Photo by Larry Klein
When word spread that Joni Mitchell was working on a back-to-basics album, a lot of people probably got the wrong idea. No, she did not enter a time warp and turn herself back into a young troubadour, reconfessing her most intimate feelings in bittersweet folk songs. Her 10 new tunes are much more complex (and interesting) than that.
Mitchell's music has gone through many changes, from folk to pop to jazz to a fusion all her own. On NIGHT RIDE HOME she swirls all her styles into one collage.
For the first time in years, she accompanies herself mostly with her acoustic guitar (and, on one song, piano), cutting way back on the synthesizers. But every now and then she colors a melody with an electronic special effect, a jazzy horn reminiscent of her 1974 album, COURT AND SPARK, or a jumping bass riff (played by her husband, Larry Klein) that brings to mind her 1979 MINGUS album. Though her voice sometimes seems strained by years of chain-smoking, her singing more often sounds rich and confident. She can still fly up the octaves to create those strange overdubbed harmonies.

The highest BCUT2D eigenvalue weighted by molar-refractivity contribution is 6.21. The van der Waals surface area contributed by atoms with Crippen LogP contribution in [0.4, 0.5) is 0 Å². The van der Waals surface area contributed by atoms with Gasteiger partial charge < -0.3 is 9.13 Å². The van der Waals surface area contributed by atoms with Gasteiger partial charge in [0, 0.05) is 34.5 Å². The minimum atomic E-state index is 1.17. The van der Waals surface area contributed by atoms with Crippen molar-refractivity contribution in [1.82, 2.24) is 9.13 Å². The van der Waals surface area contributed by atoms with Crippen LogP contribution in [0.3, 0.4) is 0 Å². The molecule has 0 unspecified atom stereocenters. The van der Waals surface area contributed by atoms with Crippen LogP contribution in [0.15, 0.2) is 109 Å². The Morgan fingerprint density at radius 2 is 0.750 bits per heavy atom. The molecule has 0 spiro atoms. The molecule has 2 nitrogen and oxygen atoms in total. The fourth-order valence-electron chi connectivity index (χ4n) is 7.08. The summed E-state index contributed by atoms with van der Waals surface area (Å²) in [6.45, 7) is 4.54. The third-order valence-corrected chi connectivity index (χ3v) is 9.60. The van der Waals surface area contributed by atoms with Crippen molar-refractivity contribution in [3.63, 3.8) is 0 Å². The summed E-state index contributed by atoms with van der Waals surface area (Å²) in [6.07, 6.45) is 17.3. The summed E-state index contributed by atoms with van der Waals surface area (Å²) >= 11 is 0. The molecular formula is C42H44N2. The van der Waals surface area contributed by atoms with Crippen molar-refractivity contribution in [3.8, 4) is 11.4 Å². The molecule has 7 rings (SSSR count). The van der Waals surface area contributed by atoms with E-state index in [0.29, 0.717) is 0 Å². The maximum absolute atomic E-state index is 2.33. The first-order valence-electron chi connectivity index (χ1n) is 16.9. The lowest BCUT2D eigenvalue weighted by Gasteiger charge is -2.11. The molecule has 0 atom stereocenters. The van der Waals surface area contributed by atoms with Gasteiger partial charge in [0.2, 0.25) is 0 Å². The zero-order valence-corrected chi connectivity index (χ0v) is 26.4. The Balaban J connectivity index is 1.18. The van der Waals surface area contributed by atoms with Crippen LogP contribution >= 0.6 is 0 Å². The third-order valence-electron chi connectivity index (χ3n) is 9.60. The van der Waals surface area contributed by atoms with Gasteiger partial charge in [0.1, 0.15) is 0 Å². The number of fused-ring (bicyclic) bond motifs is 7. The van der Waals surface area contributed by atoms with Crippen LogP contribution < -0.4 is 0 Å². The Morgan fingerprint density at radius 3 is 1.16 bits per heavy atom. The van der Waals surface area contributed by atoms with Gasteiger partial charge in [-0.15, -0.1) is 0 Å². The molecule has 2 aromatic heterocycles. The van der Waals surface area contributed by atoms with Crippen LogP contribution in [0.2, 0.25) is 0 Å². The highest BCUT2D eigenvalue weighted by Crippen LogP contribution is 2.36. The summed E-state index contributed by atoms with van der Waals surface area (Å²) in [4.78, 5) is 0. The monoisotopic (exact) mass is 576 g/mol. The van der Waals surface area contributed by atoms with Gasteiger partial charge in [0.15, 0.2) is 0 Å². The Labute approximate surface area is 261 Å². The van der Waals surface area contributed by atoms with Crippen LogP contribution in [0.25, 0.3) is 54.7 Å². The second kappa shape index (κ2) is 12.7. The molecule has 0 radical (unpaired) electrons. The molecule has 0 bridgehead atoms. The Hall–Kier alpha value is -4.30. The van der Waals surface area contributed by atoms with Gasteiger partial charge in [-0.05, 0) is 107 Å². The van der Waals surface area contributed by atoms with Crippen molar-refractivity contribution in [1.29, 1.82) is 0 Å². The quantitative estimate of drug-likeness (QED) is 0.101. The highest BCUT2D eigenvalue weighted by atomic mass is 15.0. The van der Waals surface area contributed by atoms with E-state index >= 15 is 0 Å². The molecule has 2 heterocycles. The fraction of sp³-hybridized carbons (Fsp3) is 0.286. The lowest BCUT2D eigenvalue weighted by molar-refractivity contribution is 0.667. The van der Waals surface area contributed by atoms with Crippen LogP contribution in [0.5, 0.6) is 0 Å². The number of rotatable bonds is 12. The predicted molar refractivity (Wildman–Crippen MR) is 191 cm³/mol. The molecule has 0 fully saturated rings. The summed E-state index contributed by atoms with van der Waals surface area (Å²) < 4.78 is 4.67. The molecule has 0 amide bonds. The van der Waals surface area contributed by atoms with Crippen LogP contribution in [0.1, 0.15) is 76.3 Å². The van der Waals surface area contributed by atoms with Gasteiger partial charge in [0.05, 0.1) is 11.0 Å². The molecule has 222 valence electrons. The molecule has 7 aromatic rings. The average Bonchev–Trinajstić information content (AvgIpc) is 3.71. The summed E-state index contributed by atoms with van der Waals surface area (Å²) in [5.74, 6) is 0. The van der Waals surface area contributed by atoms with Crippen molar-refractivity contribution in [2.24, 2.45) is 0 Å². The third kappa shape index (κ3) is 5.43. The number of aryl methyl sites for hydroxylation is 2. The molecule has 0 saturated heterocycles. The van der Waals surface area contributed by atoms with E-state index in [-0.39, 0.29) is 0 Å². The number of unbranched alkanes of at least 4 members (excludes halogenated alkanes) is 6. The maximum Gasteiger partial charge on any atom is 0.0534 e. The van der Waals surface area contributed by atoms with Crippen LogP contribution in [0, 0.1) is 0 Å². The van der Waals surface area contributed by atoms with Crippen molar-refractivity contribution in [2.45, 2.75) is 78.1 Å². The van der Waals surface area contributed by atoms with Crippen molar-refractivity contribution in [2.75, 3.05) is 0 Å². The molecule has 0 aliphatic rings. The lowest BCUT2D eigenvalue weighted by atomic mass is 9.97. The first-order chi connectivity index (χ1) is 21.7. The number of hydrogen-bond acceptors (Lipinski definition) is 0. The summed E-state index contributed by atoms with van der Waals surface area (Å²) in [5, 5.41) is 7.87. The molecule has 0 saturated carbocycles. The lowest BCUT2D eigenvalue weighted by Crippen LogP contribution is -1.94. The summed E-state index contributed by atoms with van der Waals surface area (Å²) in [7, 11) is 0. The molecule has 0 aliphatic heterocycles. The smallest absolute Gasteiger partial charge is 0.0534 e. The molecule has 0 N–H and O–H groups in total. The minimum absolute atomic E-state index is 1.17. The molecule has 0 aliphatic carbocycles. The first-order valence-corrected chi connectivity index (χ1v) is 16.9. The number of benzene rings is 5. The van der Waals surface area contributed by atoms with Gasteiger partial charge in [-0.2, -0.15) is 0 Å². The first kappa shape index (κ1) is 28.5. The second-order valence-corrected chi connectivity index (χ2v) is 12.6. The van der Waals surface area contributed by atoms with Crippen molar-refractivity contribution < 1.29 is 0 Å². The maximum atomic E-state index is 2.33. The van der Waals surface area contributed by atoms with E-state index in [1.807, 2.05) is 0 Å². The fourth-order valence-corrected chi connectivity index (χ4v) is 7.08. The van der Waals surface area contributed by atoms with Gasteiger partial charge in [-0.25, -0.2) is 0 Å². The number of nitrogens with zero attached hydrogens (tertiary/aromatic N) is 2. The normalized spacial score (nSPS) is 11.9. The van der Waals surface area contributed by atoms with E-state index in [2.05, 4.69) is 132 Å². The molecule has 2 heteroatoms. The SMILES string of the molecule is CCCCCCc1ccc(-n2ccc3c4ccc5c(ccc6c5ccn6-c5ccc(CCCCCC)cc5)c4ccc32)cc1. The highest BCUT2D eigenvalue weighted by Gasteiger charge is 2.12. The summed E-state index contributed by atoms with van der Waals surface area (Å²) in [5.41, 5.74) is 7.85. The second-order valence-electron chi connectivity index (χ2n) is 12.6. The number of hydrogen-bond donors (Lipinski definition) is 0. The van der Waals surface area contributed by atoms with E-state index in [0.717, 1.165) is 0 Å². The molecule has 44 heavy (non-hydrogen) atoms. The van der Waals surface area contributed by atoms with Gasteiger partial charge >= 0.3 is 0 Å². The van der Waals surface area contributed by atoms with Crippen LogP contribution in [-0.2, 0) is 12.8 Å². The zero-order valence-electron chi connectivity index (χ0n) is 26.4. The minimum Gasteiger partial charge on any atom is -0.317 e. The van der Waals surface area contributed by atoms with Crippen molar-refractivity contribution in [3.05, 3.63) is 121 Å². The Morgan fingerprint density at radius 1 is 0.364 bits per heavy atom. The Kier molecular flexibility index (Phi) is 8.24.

Mitchell writes different lyrics at 47 from those she wrote in her more callow days. More cautious, more private, she avoids intimate confessions, even in love songs, though on Come in from the Cold, she reveals a few moments of doubt about love: "Is this just vulgar electricity?/Is this the edifying fire?/Does your smile's covert complicity debase as it admires?"
Childhood memories still loom large in Mitchell's lyrics. Cherokee Louise, for instance, tells of a teenage friend who was ostracized by her community after being abused by her foster father.
Typical of NIGHT RIDE HOME's range are two beautiful but very different songs. The title tune, accompanied by the soothing sound of crickets, shows an optimistic appreciation of life. Slouching Towards Bethlehem, with lyrics from a Yeats poem, has a disturbing, darker melody.
Mitchell is still seeing life from both sides. She just does it these days with a few more years and a little more wisdom behind her. (Geffen)